Alongside the Spending Review, and equally important, was the announcement of a new series of Public Service Agreements (PSAs) which set out the outcomes that government wants to see happening over the next three years. The 30 PSAs are grouped around four headings:


 


– Sustainable growth and prosperity (PSAs 1-7)


– Fairness and opportunity for all (PSAs 8-17)


– Stronger communities and a better quality of life (PSAs 18-26)


– A more secure, fair and environmentally sustainable world (PSAs 27-30)


 


Each PSA has a series of performance indicators that will be used to measure progress.


Although many of the PSAs are relevant to the Third Sector and local communities, it is PSA 21 that is probably most important to local community groups.


 


PSA 21: Build more cohesive, empowered and active communities


(More on PSA 21: Build more cohesive, empowered http://www.hmtreasury.gov.uk/media/E/9/pbr_csr07_psa21.pdf )


 


The PSA sets out a number of aims and actions related to each of the three elements (cohesion, empowerment and active communities).


 


Cohesive communities:


– Helping to create a sense of belonging among young people from different communities.


– Supporting the integration of immigrants into communities


– Celebrating and understanding diversity


– Increasing opportunities for everyone to participate in civic life


– Tackling extremism, racism and religiously-motivated crime


Empowered communities:


– Giving children and young people a chance to influence decision-making


– Supporting local communities to influence public policy and public institutions


– Enable citizens to contribute to decisions on how services are delivered and resources allocated


– Involving local people in tackling crime, anti-social behaviour and the criminal justice system


– Working with all communities to improve health and well-being


– Enabling communities to improve their quality of life and sustainable development Active Communities


– Strengthen partnership working between local authorities, the third sector and cultural and sports organisations, including improved commissioning and procurement


– Increase the amount and the quality of small grant funding to support the community sector


– Invest in community anchor organisations and use mainstream regeneration funding to support social enterprise


– Supporting volunteering, particularly among young people and socially excluded groups


– Support local capacity building and local infrastructure to support the community sector


Six indicators will be used to assess progress made against this PSA. They are:


 


1. The percentage of people who believe people from different backgrounds get on well together in their area


2. The percentage of people who have meaningful interaction with people from different backgrounds


3. The percentage of people who feel that they belong to their neighbourhood


4. The percentage of people who feel they can influence decisions in their area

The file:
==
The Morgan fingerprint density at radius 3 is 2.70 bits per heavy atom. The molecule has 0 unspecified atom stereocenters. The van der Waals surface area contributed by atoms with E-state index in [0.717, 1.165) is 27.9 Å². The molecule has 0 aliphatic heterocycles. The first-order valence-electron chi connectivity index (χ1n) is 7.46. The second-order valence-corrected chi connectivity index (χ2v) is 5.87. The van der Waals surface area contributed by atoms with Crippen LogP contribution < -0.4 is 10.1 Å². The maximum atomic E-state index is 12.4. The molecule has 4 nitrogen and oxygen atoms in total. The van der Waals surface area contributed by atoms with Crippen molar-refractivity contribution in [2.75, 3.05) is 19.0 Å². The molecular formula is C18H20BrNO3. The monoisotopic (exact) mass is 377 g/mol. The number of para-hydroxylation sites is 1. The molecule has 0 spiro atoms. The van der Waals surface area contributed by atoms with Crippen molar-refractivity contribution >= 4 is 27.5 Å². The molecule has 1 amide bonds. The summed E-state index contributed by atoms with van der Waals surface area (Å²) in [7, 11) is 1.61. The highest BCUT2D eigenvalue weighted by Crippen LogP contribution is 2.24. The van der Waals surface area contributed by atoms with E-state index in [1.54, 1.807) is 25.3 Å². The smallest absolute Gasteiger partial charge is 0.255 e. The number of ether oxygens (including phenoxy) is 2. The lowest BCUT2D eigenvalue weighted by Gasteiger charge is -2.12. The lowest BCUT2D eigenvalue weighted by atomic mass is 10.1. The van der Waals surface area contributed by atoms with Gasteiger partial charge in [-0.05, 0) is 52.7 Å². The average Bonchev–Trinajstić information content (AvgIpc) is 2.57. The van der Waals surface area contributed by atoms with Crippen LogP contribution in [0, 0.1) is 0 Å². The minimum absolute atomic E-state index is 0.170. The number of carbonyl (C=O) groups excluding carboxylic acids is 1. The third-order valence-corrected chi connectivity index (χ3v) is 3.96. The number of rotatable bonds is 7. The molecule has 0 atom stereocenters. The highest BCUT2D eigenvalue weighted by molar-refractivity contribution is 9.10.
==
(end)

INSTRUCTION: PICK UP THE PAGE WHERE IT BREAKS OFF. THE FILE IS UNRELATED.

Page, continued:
5. A thriving third sector


6. The percentage of people who participate in culture or sport


A Measurement Annex sets out the fairly technical way in which data will be gathered and collated to assess the indicators. For example, a thriving third sector (indicator 5) will be measured by the number of people who volunteer on a regular basis and the number of people employed in the third sector. These will be collected annually through the Citizenship Survey and the Labour Force Survey.


 


A delivery strategy for the PSA sets out a range of actions that government will undertake to help achieve their targets. These include:


Communities and Local Government


– Work with local authorities to help them achieve cohesion and empowerment, sharing best practice and providing specialist support where required.


– Respond to the recommendations of the Commission on Integration and Cohesion


– Produce a third sector strategy and invest in the sector’s long term sustainability through community anchor organisations


– Extended neighbourhood management


– Supporting the transfer of assets and their management to local communities


– Extend tenant management, local charters and the use of petitions


Office of the Third Sector


– Support the Commission for the Compact


– Encourage government departments to provide three year funding to third sector organisations


– Invest in v to support youth volunteering and in a Volunteering for All/Guidestar programme to promote volunteering among excluded groups


– Support community capacity building through funding for ChangeUp


– Create a new National Research Centre for the third sector


 


PSA Consultation


The document states that the government intend to consult key stakeholders on the detailed delivery planning for the PSA in the near future.


 


For further information


The Treasury CSR website has details of the Spending Review in full – www.hmtreasury.gov.uk/pbr_csr/report/pbr_csr07_repindex.cfm  or for the (slightly more manageable) press notices go to – www.hm-treasury.gov.uk/pbr_csr/press/pbr_csr07_pressindex.cfm


 


Source: http://www.urbanforum.org.uk